It’s no secret that THQ Nordic’s MO for the past few years has been acquiring the rights to and remastering literally any IP it can get its hands on. This most recent nostalgia grab at first glance seems like their most peculiar revival to date, a licensed platformer for kids from a time when those were dime a dozen, and not exactly renowned for their quality. But they may be onto something this time around. Along with updated visuals and previously cut content restored, the undeniable undersea iconography of this game all but guarantees a successful second life on store shelves. Here to remind us of Nickelodeon’s everlasting chokehold on our childhoods, it’s SpongeBob SquarePants: Battle for Bikini Bottom – Rehydrated.
The sixth console generation had many defining characteristics, one of these being an over-saturation of tie-in games for television and movie properties. Some of these were genuine classics like Simpson’s Hit & Run, others were Jimmy Neutron: Attack of the Twonkies. While the original Battle for Bikini Bottom released to mixed reception in 2003, popularity in the speed-running community would see a shift of opinion on the title. While other SpongeBob games have come and gone in the 15+ years since its initial release, Battle for Bikini Bottom continues to stick out. Fans would go as far as to say it’s one of the best licensed games ever made. Mileage on that claim will vary person to person, but regardless, THQ Nordic would go all in on the hype and remaster the action/adventure romp for audiences old and new to enjoy.
The plot follows series antagonist Plankton releasing a plague of evil robots onto the titular city of Bikini Bottom. Unfortunately, Plankton forgets to program any obedience into the robots so they immediately cast him aside and overtake the city for themselves. SpongeBob thinks this is all his fault for completely unrelated reasons, so along with friends Patrick & Sandy, the trio go from neighborhood to neighborhood restoring order, wrecking robots, and collecting a lot of shiny objects (that’s not a generalization by the way, the main collectables are literally called “shiny objects”).
It plays most like an unpolished Super Mario Odyssey. The entire city is broken into multiple sections you travel between, each with a variety of challenges you can complete in pretty much whatever order you want. The main prize you’re after are Golden Spatulas, but there are also a ton of hidden collectibles incentivizing you to really explore each world to its fullest. The stages aren’t going to be nearly as fleshed out compared to modern adventure titles, but the fun factor is absolutely still there. This game is genuinely hilarious, having been written when SpongeBob at its critical peak. The voice cast is mostly spot-on and you really get that sense that you’re playing through an episode of the show.
The updated visuals are an absolutely welcome addition, smoothing out character designs and adding a lot more color to the environments. The platforming and gameplay mechanics have mostly been left alone and that’s gonna be a double-edged sword for some players. Considering this was made with speed-running in mind, it made sense to leave in most of the glitches and exploits the game is now famous for. The tradeoff for that however, being some very dated controls.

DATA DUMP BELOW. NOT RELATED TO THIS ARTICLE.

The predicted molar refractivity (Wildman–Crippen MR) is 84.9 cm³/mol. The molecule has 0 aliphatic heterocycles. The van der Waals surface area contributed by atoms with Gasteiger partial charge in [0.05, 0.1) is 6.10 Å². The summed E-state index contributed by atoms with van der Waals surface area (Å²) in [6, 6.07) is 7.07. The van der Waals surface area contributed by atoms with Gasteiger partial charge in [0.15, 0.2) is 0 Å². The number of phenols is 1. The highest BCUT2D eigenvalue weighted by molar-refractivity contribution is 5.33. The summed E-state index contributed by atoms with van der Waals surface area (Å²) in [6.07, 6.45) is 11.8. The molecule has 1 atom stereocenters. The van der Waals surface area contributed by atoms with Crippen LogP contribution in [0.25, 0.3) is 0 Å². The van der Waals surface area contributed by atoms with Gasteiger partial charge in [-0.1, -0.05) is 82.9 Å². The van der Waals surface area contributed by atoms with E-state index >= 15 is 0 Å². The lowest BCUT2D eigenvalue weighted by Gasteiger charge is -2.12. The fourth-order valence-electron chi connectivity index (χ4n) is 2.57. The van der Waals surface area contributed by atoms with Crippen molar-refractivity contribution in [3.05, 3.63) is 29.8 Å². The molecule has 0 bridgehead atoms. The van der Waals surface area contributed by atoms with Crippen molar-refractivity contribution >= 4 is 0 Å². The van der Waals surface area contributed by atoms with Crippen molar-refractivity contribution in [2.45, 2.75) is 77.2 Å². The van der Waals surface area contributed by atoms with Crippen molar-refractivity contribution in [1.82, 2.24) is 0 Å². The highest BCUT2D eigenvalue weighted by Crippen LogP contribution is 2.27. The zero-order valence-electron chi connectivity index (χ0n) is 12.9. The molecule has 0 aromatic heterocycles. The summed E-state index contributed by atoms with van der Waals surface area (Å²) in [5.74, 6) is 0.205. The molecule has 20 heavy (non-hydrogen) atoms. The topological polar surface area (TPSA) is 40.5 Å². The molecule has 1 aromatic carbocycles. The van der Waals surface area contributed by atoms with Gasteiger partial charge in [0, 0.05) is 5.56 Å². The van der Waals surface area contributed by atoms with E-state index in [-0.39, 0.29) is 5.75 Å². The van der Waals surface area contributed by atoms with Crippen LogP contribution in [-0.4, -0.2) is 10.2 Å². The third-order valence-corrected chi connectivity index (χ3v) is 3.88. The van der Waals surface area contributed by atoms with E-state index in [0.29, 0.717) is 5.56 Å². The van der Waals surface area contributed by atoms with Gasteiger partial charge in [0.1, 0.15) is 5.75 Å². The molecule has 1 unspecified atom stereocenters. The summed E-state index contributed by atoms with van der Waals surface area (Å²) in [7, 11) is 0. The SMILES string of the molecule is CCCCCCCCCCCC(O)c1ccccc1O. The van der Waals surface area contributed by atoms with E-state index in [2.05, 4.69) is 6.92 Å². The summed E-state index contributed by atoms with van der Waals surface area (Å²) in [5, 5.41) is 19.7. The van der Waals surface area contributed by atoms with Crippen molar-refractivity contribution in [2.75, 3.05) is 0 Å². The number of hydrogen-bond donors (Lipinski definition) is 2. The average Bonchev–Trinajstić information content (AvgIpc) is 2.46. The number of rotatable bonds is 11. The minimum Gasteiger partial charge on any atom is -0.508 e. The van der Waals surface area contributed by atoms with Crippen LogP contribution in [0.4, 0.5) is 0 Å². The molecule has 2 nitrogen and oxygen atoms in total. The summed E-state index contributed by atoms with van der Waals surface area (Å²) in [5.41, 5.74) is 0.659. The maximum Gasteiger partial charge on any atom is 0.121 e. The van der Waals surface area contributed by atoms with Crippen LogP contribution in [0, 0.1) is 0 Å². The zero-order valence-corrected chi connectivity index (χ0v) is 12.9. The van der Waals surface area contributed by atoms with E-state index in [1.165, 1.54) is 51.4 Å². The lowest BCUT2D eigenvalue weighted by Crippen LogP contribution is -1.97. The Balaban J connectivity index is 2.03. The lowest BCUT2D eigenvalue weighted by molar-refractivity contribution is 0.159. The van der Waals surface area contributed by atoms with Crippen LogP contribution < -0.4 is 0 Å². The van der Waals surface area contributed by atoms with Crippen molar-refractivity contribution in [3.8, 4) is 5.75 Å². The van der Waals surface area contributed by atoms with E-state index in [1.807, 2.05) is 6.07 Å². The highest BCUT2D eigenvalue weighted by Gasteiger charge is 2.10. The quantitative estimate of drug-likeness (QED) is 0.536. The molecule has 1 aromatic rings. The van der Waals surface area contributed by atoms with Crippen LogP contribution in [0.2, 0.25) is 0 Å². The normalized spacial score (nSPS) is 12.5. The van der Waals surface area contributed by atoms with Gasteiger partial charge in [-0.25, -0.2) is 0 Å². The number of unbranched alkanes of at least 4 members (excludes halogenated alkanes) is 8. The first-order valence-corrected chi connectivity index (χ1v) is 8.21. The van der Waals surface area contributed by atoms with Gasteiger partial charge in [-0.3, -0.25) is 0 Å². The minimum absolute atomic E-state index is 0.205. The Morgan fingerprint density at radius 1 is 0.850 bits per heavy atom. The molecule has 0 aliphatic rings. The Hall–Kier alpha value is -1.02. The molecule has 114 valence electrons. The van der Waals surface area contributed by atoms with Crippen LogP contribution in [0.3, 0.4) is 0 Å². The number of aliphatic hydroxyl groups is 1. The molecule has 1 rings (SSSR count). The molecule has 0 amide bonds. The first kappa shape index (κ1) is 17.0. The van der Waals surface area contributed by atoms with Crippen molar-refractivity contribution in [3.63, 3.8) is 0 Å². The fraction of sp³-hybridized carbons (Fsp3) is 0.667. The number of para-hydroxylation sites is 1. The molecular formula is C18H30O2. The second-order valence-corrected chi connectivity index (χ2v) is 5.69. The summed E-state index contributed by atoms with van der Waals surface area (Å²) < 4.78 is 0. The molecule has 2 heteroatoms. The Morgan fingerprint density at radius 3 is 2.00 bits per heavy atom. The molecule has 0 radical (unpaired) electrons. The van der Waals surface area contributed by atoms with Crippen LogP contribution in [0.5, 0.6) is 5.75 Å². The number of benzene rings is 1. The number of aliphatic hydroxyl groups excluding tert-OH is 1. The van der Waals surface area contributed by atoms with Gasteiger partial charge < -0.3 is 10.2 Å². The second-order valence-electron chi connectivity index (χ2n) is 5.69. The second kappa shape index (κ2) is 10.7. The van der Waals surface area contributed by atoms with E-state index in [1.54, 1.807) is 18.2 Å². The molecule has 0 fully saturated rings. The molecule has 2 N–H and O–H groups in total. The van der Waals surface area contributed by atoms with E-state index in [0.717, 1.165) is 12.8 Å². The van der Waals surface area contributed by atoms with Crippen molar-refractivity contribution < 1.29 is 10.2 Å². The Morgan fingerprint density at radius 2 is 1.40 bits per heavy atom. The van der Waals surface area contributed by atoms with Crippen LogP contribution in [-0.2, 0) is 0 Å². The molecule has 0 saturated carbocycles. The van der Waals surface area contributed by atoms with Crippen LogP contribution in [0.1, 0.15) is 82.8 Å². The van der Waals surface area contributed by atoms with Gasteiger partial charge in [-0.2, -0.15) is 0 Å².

Just as critics called out Yooka-Laylee for playing too much like an N64 game, Battle for Bikini Bottom – Rehydrated is just as guilty of playing too much like a GameCube title. Movement is slow and floaty (though you could argue that makes sense for a game that takes place underwater), combat is simplified to the point where waves of NPCs feel more like a chore than anything else, and you’re going to run into some bugs that are more than infuriating. These were all really common criticisms of adventure games of that era, and even with a day one patch smoothing over some bugs, it’s going to be a bit jarring if you go from a contemporary platformer to this one. Even the newly added multiplayer mode didn’t offer much beyond your typical survival mode.
That being said, if you’re nostalgic for that era of gaming and you treat this more like a time capsule, the technical issues are a lot easier to gloss over. Even outside of speed-running, I really enjoyed stepping back and revisiting this generation. There is enjoyment to be had in the unpolished and imperfect elements because you don’t really see games like that made too often anymore. Licensed releases nowadays are usually massive AAA undertakings like Insomniac’s Spider-Man, or they’re simple but heavily-monetized mobile games, the middle ground that Battle for Bikini Bottom takes up really doesn’t exist anymore.
I’ve seen people disappointed by this game because they were expecting something on par with the Crash and Spyro remakes. It seems like the development team tried really hard to get it as close to that as they could, but the unpolished nature of Battle for Bikini Bottom is almost intrinsic to its identity in the cultural zeitgeist. It probably wouldn’t feel like the same game if every detail was coded to perfection with added raytracing and a crafting system and a season pass and everything else games apparently need these days.
SpongeBob SquarePants: Battle For Bikini Bottom - Rehydrated Review
- Graphics - 8/108/10
- Sound - 8/108/10
- Gameplay - 7/107/10
- Lasting Appeal - 7/107/10
Final Thoughts: GOOD
If you’re nostalgic for a simpler time in gaming, or you just need even more sponge in your life, Battle for Bikini Bottom – Rehydrated is a remaster absolutely worth diving into. The level design and humor holds up incredibly well despite some clunky controls, and it really does give you that feeling of stepping back into the early 2000s for an afternoon.
Evan Roode is a full time journalism student and amateur game historian. His favorite song from Guitar Hero III was “Even Flow”.